South Carolina Panel Sends 24-Hour Abortion Waiting Period Bill to Full House

State   |   Steven Ertelt   |   Feb 3, 2009   |   9:00AM   |   WASHINGTON, DC

South Carolina Panel Sends 24-Hour Abortion Waiting Period Bill to Full House

by Steven Ertelt Editor
February 3
, 2009

Columbia, SC ( — A bill that requires abortion businesses to give women a 24-hour reflection period before an abortion received approval from the House Judiciary Committee. The panel approved the bill on a voice vote and now it heads to the full South Carolina state House for a debate and vote.

The current waiting period is just one hour and state legislators believe 24 hours gives women considering an abortion more time to reflect on its risks and alternatives.

Rep. Greg Delleney, a Republican, is the chief sponsor of the bill and he told the 25-member committee about the women who testified last week in a subcommittee hearing about the need for the bill.

He also said South Carolina requires a 24-hour waiting period before other actions such as obtaining a marriage license and refinancing a house, yet abortion is a life and death decision.

"If you wait 24 hours to be married and three days before you can buy a house," Delleney said. "I don’t know how this is such a drastic bill to give the mother 24 hours to determine if she wants to go through with this procedure."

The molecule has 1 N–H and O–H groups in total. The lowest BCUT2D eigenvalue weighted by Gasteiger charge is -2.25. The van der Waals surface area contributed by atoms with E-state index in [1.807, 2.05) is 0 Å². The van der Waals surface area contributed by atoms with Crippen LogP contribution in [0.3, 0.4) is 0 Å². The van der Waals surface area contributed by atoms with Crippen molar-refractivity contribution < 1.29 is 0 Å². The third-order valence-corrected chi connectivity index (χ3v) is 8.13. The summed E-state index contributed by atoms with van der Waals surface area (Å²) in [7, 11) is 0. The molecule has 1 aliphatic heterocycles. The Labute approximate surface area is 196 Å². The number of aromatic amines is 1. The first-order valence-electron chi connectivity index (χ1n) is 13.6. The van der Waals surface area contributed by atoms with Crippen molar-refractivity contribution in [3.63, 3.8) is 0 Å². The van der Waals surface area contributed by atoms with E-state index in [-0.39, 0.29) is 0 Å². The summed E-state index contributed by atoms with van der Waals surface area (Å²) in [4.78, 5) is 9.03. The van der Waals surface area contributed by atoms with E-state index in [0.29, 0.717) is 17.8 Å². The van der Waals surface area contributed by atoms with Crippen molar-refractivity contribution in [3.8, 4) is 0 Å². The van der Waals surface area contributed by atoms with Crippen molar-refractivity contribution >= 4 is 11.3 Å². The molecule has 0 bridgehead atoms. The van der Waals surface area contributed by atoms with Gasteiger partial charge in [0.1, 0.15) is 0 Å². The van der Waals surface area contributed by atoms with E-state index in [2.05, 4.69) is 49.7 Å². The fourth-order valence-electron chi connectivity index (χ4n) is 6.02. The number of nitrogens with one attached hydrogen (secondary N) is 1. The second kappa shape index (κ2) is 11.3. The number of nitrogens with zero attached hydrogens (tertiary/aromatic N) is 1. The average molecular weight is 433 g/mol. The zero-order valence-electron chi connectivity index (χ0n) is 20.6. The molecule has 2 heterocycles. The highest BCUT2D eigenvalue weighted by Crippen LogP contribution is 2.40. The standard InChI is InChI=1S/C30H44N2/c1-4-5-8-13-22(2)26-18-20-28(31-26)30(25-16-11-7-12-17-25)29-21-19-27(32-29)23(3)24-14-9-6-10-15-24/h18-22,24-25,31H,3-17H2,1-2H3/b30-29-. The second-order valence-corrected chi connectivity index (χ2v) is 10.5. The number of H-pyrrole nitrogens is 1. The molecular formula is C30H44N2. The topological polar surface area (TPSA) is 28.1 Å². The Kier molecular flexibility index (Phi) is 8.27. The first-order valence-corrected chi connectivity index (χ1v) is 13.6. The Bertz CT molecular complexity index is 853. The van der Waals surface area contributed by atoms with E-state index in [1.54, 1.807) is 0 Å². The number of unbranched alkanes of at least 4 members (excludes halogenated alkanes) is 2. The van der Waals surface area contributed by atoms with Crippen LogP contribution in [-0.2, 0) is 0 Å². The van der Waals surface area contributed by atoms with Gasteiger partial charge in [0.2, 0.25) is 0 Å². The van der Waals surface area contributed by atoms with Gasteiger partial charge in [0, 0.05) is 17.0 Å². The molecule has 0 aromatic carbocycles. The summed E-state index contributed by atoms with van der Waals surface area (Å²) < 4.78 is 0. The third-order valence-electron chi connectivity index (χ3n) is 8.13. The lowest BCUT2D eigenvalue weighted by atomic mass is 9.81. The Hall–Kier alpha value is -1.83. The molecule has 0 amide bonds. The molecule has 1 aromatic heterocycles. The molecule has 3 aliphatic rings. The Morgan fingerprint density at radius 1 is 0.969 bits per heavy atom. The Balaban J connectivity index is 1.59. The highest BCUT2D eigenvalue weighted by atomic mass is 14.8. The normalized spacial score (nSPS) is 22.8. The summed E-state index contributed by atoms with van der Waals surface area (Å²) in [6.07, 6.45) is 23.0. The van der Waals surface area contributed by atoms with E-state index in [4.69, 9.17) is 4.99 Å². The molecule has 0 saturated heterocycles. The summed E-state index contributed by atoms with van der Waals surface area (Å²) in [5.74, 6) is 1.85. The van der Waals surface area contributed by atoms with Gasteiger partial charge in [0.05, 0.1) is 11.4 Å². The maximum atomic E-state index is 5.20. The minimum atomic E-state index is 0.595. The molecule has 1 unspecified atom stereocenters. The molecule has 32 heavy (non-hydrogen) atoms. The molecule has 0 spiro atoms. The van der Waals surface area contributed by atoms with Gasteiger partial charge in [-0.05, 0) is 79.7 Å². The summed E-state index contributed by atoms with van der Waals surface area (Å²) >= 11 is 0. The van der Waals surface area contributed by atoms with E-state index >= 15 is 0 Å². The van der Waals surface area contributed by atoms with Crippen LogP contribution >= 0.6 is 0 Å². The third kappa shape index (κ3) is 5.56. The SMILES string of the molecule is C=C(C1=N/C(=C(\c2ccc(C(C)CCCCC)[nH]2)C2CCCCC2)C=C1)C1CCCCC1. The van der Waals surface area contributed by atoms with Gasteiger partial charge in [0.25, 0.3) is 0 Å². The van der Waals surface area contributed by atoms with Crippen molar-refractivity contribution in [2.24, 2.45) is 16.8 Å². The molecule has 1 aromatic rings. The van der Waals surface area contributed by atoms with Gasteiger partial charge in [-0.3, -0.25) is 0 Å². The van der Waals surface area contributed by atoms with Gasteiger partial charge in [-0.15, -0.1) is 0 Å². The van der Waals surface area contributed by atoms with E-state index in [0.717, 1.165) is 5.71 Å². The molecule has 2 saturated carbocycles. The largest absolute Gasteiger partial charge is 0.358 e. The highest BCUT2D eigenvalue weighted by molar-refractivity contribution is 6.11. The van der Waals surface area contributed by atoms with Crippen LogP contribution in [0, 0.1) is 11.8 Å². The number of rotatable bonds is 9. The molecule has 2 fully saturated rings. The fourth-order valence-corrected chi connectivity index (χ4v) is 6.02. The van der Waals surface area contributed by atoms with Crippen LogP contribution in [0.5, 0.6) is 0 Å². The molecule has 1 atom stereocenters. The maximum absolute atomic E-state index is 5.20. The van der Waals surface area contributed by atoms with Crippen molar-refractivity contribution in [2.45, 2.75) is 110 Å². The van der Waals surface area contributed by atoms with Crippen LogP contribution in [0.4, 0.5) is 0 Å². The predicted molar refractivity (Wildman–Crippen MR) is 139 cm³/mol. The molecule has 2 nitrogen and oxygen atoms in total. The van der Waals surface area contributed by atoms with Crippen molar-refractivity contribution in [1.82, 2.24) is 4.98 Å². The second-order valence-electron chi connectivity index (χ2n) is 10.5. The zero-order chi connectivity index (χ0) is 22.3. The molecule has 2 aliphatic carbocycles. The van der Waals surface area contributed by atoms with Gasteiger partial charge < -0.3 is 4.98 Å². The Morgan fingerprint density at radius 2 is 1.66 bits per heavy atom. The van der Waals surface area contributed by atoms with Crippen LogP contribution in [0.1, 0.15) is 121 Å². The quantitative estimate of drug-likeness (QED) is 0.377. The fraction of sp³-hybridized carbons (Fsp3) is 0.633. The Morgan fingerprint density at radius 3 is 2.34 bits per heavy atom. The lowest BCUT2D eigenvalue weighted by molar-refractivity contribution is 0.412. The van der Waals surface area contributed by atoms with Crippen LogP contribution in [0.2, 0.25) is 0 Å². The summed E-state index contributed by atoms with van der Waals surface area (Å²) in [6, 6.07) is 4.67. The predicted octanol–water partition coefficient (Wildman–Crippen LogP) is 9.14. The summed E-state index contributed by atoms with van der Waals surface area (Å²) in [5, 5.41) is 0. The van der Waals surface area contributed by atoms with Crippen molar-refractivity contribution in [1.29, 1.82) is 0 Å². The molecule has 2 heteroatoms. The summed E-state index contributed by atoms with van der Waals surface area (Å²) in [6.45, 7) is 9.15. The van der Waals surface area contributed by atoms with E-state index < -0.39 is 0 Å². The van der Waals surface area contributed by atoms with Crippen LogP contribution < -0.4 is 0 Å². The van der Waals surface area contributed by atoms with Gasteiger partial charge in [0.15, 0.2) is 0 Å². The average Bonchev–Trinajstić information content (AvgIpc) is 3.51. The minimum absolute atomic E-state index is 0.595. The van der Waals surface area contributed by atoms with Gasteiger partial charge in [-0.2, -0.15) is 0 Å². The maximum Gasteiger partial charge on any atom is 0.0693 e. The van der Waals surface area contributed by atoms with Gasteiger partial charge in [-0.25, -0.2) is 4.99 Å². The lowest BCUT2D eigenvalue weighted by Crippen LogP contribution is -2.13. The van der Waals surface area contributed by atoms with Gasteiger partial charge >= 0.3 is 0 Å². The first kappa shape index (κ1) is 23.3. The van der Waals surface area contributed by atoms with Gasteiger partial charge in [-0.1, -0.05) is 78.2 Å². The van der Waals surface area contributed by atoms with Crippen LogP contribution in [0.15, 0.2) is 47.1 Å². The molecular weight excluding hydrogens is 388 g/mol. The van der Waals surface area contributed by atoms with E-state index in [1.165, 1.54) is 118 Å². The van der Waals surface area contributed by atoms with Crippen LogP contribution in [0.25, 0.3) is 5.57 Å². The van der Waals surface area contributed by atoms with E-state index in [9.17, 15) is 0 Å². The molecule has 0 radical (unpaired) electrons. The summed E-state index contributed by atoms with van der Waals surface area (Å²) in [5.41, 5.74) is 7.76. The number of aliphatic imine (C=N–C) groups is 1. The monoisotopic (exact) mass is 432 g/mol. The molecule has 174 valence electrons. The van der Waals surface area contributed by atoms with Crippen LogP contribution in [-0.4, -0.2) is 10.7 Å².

Holly Gatling, the director of South Carolina Citizens for Life, a pro-life group that supports the legislation, said the panel spent two hours debating it and defeated two amendments designed to weaken the measure.

An amendment by Rep. James Smith, a Democrat, to essentially remove any waiting period failed 16-8. Another amendment from Rep. Todd Rutherford, another Democrat, to exempt abortion facilities from giving information to woman who have been raped failed 14-11.

"Obviously we are pleased that the committee passed the 24-hour waiting period before an abortion," Gatling told after the vote.

She said opponents of the bill need to understand that pro-life advocates are trying to help women.

"It is important to understand that these laws regulate abortion businesses — not the women who go there," she said.

Opponents of the bill called it the "two visit" bill meaning a woman considering an abortion would be required to visit an abortion center twice before the abortion takes place.

"Representative Delleney pointed out that many medical procedures require the patient to visit the doctor’s office, hospital, or clinic more than one time," Gatling said. "People who undergo gastric by-pass surgery and knee replacement surgery must take instruction classes first, he said."

In the subcommittee, the legislation almost died when Rep. Smith, offered a motion to adjourn debate, claiming he needed more time to discuss the bill with constituents. Chairman Delleney pointed out that the legislature faces a time wall and the panel defeated the motion 3-2.

The bill enjoys the support of other pro-life groups including the South Carolina Baptist Convention, and the Palmetto Family Council.

The Woman’s Right to Know Act, approved in 1994, established the current one-hour waiting period.

Related web sites:
South Carolina Legislature –
South Carolina Citizens for Life –

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